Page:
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Jan. 4, 2024 |  By: Rudi Keller - Missouri Independent

Memorial service seeks answers on rapid increase in Missouri inmate deaths

hudson smith

By Rudi Keller - Missouri Independent

On Dec. 15, Michael Hudson became the 127th inmate to die in the custody of the Missouri Department of Corrections during 2023.

Hudson, 30, was stabbed to death in a fight in the recreation room of the South Central Correctional Center in Licking, his mother LaShon Hudson said Wednesday.

She fought tears and anger as she described the horror of learning about his death and the frustration at the lack of information about his death coming from the department.

Prison officials told her that her son died of unknown causes. It was only the coroner who examined his body who told her the truth, she said at a memorial service  in the Missouri Capitol organized by the Missouri Justice Coalition for the 364 inmates who died in 2021, 2022 and 2023. 

Hudson, who lives in Kansas City, said she called corrections department headquarters in Jefferson City for answers.

“‘We can’t answer anything, it’s under a lot of investigation,’” she said she was told. “How long would it be before we get the autopsy report? ‘Oh, it could take up to six months.’”

She knows the recreation room where her son died is monitored with video cameras and is supposed to be patrolled by corrections officers to quell trouble. She’s been told she can’t see the video, Hudson said.

“Why do I have to get a lawyer to watch a video of you all allowing my child to be murdered?” Hudson said.

The two-hour memorial service was timed for the opening day of the General Assembly, coalition director Michelle Smith said. The number of deaths in Missouri prisons is at an all-time high, she noted, and little notice is being given to the deaths.

“We are trying to raise awareness of the fact that hundreds of people die in Missouri prisons every single year and nothing is done,” Smith said in an interview before the memorial service.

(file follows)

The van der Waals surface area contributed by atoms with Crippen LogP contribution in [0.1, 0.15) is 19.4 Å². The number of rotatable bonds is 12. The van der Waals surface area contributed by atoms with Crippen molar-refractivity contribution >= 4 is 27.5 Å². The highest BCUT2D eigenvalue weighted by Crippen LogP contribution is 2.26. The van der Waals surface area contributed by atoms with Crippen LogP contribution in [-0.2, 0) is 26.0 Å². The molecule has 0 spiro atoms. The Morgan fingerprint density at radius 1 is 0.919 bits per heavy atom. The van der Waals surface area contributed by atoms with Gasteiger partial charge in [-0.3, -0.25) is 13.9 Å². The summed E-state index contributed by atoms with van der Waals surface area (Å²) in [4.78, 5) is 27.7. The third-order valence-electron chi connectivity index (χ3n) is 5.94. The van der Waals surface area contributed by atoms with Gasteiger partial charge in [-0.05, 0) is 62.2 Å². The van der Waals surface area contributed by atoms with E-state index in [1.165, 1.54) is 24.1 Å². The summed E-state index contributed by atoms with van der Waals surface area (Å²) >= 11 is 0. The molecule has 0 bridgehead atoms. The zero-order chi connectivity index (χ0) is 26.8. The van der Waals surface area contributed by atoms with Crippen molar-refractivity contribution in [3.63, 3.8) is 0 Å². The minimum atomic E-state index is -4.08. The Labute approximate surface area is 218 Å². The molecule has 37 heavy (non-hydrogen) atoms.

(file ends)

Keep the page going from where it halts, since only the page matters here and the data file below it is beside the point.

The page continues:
The coalition has demands for action from the state on inmate deaths – legislative hearings and investigations, action by the state auditor, establishment of an independent prison ombudsman program and outside oversight committee and more transparency from the department itself.

Deaths are expected in any population, Smith said. The issue is that annual deaths have gone up more than one-third – and the death rate has almost doubled –  in the past decade, even as prison populations have been cut by 25%.

From 2012 to 2014, department data shows, there was an average of 31,442 incarcerated people in state prisons. Deaths averaged 89 per year. 

Over the past three years, with an average of 23,409 incarcerated people in state prisons, deaths have averaged 122 per year.

There have been more than 100 deaths in Missouri prisons in five of the last six years.

The death rate in state prisons has climbed from 2.98 per thousand in 2014 to 5.42 per thousand in 2023. For the state as a whole, the rate was 12 deaths per 1,000 people in 2021, the most recent year with data available from the Department of Health and Senior Services.

Smith said drug overdoses, violence and inadequate medical care are the cause of the increase.

At the Licking Prison, at least two corrections officers have been arrested for smuggling drugs into the facility, one in April and another in November who is accused of smuggling more than 100 grams of meth in fake soda cans.

The corrections department did not respond Wednesday for a request for comment on the high numbers of inmate deaths. In an email response to The Independent last month regarding a death at the Jefferson City Correctional Center, spokeswoman Karen Pojmann defended the department’s record on inmate safety.

“It should be noted that the death rate for Missourians inside state prisons is actually much lower than the death rate for Missourians outside state prisons,” Pojmann said. “The major causes of the deaths are the same for both populations: cancer and heart disease.”

Comparing death rates inside state prisons to death rates in the general population is a distraction from the issue, Smith said.

“Just the fact that she compared prison to general society, we call that gaslighting, right, when somebody’s using something that ain’t got nothing to do with what we are talking about, just to deflect from the fact that all of these people have died,” she said. 

During the memorial service, attended by about 60 people including other family members of deceased inmates, the names of all 128 deceased inmates who died in 2023 were read out loud and their names, printed on hearts, placed in a bowl.

“People don’t lose their humanity when they go to prison,” Smith said. “They’re still human beings. Most people don’t go in with a death sentence. Over 90% of people in prison have an out (release) date, so people should not be dying in prison.”